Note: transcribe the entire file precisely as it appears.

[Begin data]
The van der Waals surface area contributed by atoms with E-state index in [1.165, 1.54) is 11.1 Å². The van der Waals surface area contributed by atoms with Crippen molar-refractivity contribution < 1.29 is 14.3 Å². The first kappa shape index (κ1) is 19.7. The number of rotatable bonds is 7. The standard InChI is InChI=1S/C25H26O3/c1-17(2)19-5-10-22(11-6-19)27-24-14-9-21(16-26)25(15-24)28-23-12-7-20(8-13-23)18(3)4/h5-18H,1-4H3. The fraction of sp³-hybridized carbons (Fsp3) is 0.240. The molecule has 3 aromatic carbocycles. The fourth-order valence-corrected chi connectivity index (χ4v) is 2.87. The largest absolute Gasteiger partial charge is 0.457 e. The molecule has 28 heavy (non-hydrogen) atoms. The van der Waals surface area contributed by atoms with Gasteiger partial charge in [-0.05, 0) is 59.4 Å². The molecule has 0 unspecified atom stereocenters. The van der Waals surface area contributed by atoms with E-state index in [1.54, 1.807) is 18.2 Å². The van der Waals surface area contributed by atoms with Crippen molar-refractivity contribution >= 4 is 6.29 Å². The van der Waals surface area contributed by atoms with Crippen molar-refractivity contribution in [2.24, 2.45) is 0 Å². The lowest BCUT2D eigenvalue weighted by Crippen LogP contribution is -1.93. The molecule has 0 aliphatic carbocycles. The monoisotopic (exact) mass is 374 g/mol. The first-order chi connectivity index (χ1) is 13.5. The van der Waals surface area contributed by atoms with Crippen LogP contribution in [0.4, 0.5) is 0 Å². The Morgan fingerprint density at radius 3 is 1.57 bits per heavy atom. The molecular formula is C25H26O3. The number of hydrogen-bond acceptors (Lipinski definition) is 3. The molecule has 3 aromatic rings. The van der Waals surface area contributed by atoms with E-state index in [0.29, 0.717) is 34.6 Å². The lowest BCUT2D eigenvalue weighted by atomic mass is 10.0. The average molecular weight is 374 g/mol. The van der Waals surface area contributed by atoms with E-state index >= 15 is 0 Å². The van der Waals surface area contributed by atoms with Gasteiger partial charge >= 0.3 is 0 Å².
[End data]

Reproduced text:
The van der Waals surface area contributed by atoms with E-state index in [1.165, 1.54) is 11.1 Å². The van der Waals surface area contributed by atoms with Crippen molar-refractivity contribution < 1.29 is 14.3 Å². The first kappa shape index (κ1) is 19.7. The number of rotatable bonds is 7. The standard InChI is InChI=1S/C25H26O3/c1-17(2)19-5-10-22(11-6-19)27-24-14-9-21(16-26)25(15-24)28-23-12-7-20(8-13-23)18(3)4/h5-18H,1-4H3. The fraction of sp³-hybridized carbons (Fsp3) is 0.240. The molecule has 3 aromatic carbocycles. The fourth-order valence-corrected chi connectivity index (χ4v) is 2.87. The largest absolute Gasteiger partial charge is 0.457 e. The molecule has 28 heavy (non-hydrogen) atoms. The van der Waals surface area contributed by atoms with Gasteiger partial charge in [-0.05, 0) is 59.4 Å². The molecule has 0 unspecified atom stereocenters. The van der Waals surface area contributed by atoms with E-state index in [1.54, 1.807) is 18.2 Å². The van der Waals surface area contributed by atoms with Crippen molar-refractivity contribution >= 4 is 6.29 Å². The van der Waals surface area contributed by atoms with Crippen molar-refractivity contribution in [2.24, 2.45) is 0 Å². The lowest BCUT2D eigenvalue weighted by Crippen LogP contribution is -1.93. The molecule has 0 aliphatic carbocycles. The monoisotopic (exact) mass is 374 g/mol. The first-order chi connectivity index (χ1) is 13.5. The van der Waals surface area contributed by atoms with Crippen LogP contribution in [0.4, 0.5) is 0 Å². The Morgan fingerprint density at radius 3 is 1.57 bits per heavy atom. The molecular formula is C25H26O3. The number of hydrogen-bond acceptors (Lipinski definition) is 3. The molecule has 3 aromatic rings. The van der Waals surface area contributed by atoms with E-state index in [0.29, 0.717) is 34.6 Å². The lowest BCUT2D eigenvalue weighted by atomic mass is 10.0. The average molecular weight is 374 g/mol. The van der Waals surface area contributed by atoms with E-state index >= 15 is 0 Å². The van der Waals surface area contributed by atoms with Gasteiger partial charge >= 0.3 is 0 Å².